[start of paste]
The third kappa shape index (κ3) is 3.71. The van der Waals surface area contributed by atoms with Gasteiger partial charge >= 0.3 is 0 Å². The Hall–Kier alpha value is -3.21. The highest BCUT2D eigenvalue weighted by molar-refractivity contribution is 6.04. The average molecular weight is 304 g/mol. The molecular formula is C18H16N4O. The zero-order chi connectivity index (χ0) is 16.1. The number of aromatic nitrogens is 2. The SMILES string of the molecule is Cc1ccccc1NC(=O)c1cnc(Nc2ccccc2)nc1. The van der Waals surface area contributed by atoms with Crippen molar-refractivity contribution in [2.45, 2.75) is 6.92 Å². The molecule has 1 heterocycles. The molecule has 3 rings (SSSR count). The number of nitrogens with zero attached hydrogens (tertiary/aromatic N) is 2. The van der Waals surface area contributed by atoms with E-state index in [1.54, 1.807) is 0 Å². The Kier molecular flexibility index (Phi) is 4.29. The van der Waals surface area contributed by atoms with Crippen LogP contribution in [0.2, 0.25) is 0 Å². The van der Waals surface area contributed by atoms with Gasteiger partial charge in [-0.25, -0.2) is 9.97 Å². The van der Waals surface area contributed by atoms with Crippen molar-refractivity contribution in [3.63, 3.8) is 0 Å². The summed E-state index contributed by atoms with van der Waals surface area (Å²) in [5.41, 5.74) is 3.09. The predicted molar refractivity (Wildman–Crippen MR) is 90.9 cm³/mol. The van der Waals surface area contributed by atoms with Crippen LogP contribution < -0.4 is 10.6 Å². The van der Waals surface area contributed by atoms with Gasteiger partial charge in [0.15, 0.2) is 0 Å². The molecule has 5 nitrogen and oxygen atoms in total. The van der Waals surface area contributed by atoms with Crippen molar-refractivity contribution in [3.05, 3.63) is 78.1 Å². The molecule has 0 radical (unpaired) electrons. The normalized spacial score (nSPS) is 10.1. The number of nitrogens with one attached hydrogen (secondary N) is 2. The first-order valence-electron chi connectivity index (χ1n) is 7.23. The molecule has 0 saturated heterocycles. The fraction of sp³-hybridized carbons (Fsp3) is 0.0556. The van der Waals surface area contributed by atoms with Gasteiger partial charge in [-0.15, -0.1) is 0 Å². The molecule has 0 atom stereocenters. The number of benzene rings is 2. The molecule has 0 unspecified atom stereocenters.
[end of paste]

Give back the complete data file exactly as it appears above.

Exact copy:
The third kappa shape index (κ3) is 3.71. The van der Waals surface area contributed by atoms with Gasteiger partial charge >= 0.3 is 0 Å². The Hall–Kier alpha value is -3.21. The highest BCUT2D eigenvalue weighted by molar-refractivity contribution is 6.04. The average molecular weight is 304 g/mol. The molecular formula is C18H16N4O. The zero-order chi connectivity index (χ0) is 16.1. The number of aromatic nitrogens is 2. The SMILES string of the molecule is Cc1ccccc1NC(=O)c1cnc(Nc2ccccc2)nc1. The van der Waals surface area contributed by atoms with Crippen molar-refractivity contribution in [2.45, 2.75) is 6.92 Å². The molecule has 1 heterocycles. The molecule has 3 rings (SSSR count). The number of nitrogens with zero attached hydrogens (tertiary/aromatic N) is 2. The van der Waals surface area contributed by atoms with E-state index in [1.54, 1.807) is 0 Å². The Kier molecular flexibility index (Phi) is 4.29. The van der Waals surface area contributed by atoms with Crippen LogP contribution in [0.2, 0.25) is 0 Å². The van der Waals surface area contributed by atoms with Gasteiger partial charge in [-0.25, -0.2) is 9.97 Å². The van der Waals surface area contributed by atoms with Crippen molar-refractivity contribution in [3.63, 3.8) is 0 Å². The summed E-state index contributed by atoms with van der Waals surface area (Å²) in [5.41, 5.74) is 3.09. The predicted molar refractivity (Wildman–Crippen MR) is 90.9 cm³/mol. The van der Waals surface area contributed by atoms with Crippen LogP contribution < -0.4 is 10.6 Å². The van der Waals surface area contributed by atoms with Gasteiger partial charge in [0.15, 0.2) is 0 Å². The molecule has 5 nitrogen and oxygen atoms in total. The van der Waals surface area contributed by atoms with Crippen molar-refractivity contribution in [3.05, 3.63) is 78.1 Å². The molecule has 0 radical (unpaired) electrons. The normalized spacial score (nSPS) is 10.1. The number of nitrogens with one attached hydrogen (secondary N) is 2. The first-order valence-electron chi connectivity index (χ1n) is 7.23. The molecule has 0 saturated heterocycles. The fraction of sp³-hybridized carbons (Fsp3) is 0.0556. The van der Waals surface area contributed by atoms with Gasteiger partial charge in [-0.15, -0.1) is 0 Å². The molecule has 0 atom stereocenters. The number of benzene rings is 2. The molecule has 0 unspecified atom stereocenters.